Mr. Dictionary Bad Religion entered the '90's with the excellent Against the Grain LP, and maintained a steady string of releases for the next few years until signing to major label Atlantic Records in 1994. Brett left the band for a while to tend to his duties as Epitaph's CEO. The label and his recording studio have made him a very rich man thanks to punk's newfound commodity value. Ironically, it was the Offspring, who started out as a second rate BR clone, that made him such a tycoon. Graffin has continued with his schooling and uses his BioChem degree to teach college when he's not rocking out or doing solo records. Bad Religion recruited Doggy Style's Brian Baker to fill Brett's shoes, and now that he's back they play with three guitar players. They've also switched back to Epitaph after failing to break much ground as major label rock stars (although, thanks to publishing and distribution deals with Sony, Epitaph is basically a mini-major with a regressive indie image). Whether or not it's sad to see them opening up for inferior prefab bands like Blink 182 is your call, but Bad Religion keep on putting out records with remarkable consistency. Never ones to follow any dogma (or logic), Bad Religion are one of punk's most prolific and influential bands. All of their records except for that one are still in print, and the early stuff is compiled on the amazing 80-85 CD.


BAD RELIGION EP (Epitaph, 1981)


INTO THE UNKNOWN LP (Epitaph, 1983)

BACK TO THE KNOWN EP (Epitaph, 1984)

SUFFER LP (Epitaph, 1988)

NO CONTROL LP (Epitaph, 1989)

AGAINST THE GRAIN LP (Epitaph, 1990)

ATOMIC GARDEN 7" (Sympathy for the Record Industry, 1992)

GENERATOR LP (Epitaph, 1992)

AMERICAN JESUS 7" (Sympathy for the Record Industry, 1993)

RECIPE FOR HATE LP (Epitaph, 1993)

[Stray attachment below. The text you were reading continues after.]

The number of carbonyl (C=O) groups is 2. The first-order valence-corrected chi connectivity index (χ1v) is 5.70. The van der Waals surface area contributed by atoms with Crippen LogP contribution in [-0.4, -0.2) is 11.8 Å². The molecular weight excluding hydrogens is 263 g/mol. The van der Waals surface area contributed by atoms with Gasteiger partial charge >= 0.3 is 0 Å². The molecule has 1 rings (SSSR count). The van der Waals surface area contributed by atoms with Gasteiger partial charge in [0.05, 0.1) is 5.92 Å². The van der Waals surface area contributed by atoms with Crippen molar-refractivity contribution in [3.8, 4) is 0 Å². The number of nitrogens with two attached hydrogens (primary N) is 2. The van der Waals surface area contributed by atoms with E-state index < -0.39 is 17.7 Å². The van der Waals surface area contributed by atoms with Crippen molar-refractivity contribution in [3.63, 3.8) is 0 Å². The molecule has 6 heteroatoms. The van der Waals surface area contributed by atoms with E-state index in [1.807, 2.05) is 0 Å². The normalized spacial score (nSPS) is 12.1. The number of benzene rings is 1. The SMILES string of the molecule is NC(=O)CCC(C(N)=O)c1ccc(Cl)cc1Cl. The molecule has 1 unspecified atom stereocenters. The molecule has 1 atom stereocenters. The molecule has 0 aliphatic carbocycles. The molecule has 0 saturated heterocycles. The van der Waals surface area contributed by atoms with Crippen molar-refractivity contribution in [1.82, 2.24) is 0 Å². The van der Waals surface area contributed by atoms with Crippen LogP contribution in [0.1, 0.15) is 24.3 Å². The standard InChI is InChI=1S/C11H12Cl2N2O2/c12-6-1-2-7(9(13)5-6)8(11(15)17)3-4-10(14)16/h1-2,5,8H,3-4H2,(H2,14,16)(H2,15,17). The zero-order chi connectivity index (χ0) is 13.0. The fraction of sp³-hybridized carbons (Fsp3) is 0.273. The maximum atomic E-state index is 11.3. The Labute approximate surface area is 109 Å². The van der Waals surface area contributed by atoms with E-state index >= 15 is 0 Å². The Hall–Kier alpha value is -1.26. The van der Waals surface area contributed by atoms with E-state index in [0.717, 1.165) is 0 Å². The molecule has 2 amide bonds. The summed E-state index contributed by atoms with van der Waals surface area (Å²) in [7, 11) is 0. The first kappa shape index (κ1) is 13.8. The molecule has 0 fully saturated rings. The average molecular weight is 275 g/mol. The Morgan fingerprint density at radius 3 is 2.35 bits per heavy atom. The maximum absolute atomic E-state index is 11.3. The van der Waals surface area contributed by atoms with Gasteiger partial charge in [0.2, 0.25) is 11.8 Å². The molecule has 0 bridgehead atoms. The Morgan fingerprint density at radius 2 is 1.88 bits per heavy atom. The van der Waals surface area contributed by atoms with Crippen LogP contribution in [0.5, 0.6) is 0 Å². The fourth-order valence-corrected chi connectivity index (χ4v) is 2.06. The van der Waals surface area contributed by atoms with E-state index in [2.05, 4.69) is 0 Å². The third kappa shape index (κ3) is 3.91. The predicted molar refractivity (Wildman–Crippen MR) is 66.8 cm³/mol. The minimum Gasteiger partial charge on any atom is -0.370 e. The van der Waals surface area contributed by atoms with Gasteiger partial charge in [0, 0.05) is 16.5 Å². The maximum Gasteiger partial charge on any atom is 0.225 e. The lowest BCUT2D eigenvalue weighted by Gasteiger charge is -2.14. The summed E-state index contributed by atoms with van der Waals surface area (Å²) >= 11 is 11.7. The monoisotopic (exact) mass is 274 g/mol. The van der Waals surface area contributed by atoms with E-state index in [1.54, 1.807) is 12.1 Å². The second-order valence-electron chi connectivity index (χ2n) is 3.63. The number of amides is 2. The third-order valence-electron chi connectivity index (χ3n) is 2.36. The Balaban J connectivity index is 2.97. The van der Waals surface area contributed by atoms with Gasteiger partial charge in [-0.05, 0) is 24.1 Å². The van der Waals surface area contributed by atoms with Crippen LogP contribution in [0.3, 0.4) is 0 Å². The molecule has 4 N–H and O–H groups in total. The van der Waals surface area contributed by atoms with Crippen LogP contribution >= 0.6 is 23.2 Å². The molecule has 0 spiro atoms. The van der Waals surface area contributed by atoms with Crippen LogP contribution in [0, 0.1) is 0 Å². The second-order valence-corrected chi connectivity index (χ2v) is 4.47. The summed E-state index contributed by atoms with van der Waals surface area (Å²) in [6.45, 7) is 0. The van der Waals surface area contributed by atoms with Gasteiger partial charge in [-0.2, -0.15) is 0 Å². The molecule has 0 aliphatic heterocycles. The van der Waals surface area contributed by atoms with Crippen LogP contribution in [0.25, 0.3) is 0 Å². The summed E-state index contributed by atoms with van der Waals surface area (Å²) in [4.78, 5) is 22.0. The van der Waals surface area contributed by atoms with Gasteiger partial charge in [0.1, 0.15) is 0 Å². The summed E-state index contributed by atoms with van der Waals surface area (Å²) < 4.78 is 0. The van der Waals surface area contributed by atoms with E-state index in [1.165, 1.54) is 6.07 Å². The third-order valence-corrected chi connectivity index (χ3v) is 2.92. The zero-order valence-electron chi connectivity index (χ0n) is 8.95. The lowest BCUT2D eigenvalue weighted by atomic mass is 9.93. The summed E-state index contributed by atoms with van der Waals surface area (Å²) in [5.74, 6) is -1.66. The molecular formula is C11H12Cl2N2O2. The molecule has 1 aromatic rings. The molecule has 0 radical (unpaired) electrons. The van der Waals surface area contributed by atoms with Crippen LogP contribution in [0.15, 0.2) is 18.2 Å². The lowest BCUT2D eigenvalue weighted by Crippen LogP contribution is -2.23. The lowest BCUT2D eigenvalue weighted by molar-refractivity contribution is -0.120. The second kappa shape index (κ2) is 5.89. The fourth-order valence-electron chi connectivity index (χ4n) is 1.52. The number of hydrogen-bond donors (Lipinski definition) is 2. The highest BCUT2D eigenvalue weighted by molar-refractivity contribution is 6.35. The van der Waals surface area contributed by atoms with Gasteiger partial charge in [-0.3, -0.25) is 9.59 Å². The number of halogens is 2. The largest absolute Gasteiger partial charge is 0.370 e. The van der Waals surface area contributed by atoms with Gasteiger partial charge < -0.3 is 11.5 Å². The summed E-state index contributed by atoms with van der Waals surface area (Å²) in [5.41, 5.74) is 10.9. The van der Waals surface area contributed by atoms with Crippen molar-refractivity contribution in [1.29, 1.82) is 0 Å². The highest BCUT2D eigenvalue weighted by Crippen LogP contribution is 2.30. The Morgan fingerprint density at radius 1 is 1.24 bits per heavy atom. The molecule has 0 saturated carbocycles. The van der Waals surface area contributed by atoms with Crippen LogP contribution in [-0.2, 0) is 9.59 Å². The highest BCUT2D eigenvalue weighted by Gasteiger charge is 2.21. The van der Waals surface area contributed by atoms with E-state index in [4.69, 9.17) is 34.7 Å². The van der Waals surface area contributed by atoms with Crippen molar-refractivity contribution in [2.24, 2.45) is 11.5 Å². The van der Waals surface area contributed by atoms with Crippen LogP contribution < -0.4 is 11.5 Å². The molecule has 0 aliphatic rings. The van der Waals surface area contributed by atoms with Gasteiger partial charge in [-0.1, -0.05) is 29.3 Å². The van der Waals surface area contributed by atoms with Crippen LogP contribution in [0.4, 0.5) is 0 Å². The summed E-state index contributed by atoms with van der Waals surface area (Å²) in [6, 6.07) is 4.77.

ALL AGES CD (Epitaph, 1995)

THE GREY RACE CD (Atlantic, 1996)

TESTED CD (Epic, 1997)

NO SUBSTANCE CD (Epic, 1998)

THE NEW AMERICA CD (Columbia, 2000)


80-85 (Epitaph - has everything from this period except "Into the Unknown")


PUBLIC SERVICE LP (Smoke Seven, 1981) "Bad Religion", "Slaves", "Drastic Actions"


AMERICAN YOUTH REPORT LP (Bomp, 1982) "Only Gonna Die"

THE SOUND OF HOLLYWOOD #2: DESTROY L.A. LP (Mystic, 1983) "Waiting for the Fire", "Every Day"

BURIED ALIVE LP (Smoke Seven, 1983) "Bad Religion", "Drastic Actions"


Interview from We Got Power #4
A short, less-than-serious interview in this zine from LA.

Official Bad Religion Website
Although this site has articles on and photos of Bad Religion, I think by far the most interesting thing here is the writing by Greg Graffin. He has written, among other things, a "Punk Manifesto," and also has responded to a number of emails people have sent. If you're interested in whether Bad Religion has "sold out" (although there are much more important things to worry about, I think the question is a valid one to some degree...), then check out what Bad Religion has to say here.

The Bad Religion Page Fan Website
Here's the best Bad Religion fan page out there. A good history and discography, interviews, and tons of other shit.